number of moves needed to win, it also makes the solution much
harder to prove optimal.

Stacks adjusts how many different colored stacks get
placed on the towers. In the default case, making this number more
than one changes the layout of the puzzle so that each stack has
its own game, and the games interlock. This introduces a new rule:
No disk of a given stack can go on a tower that has a
different colored base and peg. This still allows disk of the same
color but a different shade, though. Under this configuration,
rotate the colored stacks clockwise to win.

Checking Antwerp changes the layout of a game with
multiple stacks. Instead of placing towers in between the different
stacks, the program places them all next to each other, and each
stack can go on any tower. Again, to win, you must rotate the
colored stacks clockwise. To enable this, you must also enable
Disks of the same size can be placed on each other in the
restrictions section.

The Shades option adjusts how many shades each stack has,
the Alternate option makes the shades of the disks
alternate on the stacks, and the Change option makes the
shade of a disk change when moved. These settings only matter when
you enable certain restrictions.

The Random option randomly places disks on the towers,
while the Shuffle option shuffles the order of the disks.
These options might create initial setups that break rules for the
given variation. However, in many cases, it's still possible to
solve the puzzle if you don't make any illegal moves from that
point on. That said, we're still working on these features, so
there might be some cases in which they create unsolvable puzzles.

Lastly, you can enable several Restrictions. These restrictions
have been labeled in an obvious way, so we won't explain what each of
them does. However, if you enable any of the restrictions regarding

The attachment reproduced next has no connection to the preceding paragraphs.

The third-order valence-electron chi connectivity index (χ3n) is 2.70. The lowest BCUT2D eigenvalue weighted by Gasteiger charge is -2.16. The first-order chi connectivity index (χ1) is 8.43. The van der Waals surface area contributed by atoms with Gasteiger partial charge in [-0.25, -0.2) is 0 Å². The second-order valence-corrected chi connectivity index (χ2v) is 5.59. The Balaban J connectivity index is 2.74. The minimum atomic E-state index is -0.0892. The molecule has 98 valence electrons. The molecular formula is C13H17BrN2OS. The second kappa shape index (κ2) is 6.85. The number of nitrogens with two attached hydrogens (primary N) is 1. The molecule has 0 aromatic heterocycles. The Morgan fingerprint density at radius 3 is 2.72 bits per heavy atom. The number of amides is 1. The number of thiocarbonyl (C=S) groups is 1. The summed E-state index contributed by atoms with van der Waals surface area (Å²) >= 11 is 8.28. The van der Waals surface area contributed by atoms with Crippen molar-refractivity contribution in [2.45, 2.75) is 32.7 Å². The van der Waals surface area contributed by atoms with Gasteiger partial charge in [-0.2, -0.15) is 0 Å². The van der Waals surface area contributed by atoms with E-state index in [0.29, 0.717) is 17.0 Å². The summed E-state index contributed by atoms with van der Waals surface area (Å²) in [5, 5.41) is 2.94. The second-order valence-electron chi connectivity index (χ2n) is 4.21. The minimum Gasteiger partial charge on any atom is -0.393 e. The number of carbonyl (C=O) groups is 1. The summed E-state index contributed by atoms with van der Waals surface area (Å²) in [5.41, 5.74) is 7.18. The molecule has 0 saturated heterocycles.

shade, and you have enabled Change, two additional settings
appear:

Top Shade states what shade the top disk of each
stack must be to complete the puzzle. This value can either be
"Any" or a number. Initially, top disk has the shade 1. If you have
set Shades to more than 1, then the color that disk
changes to upon moving would be shade 2, and so on.

If you check the Home option, then to win, all the stacks
must return to where they started with the top disk having a
different shade than it originally had. For this reason, when you
check this option, there must be at least two Shades, and
the Top Shade can't be "Any" nor 1.

If you don't set any additional restrictions, you can also select
Star Towers. To make a tower a star tower, check the checkbox
on top of it. If you have selected star towers, moves must either be
from or to them.

Finally, if you want to share the options you have set, copy the
URL for this configuration.

In order to use this page, you must enable Javascript.

Special thanks to Fred Lunnon for his Java implementation I
based this page on, Victor Mascolo for inventing the original
Multistack Hanoi puzzle and models (U.S. patent number 7,566,057), Paul
Stockmeyer and Steve Minsker for their papers on several variations as well
as other contributions, Alex Munroe for his example of a custom built
generator as well as other assistance, Chris Santiago for design help,
James Rhodes, Ian Rahimi, and Samuel Sieb for support, and my sister,
Lindsay Evans, for proposing an alternative solution to the Classic
multiple stacks problem, and for being supportive with all of my endeavors.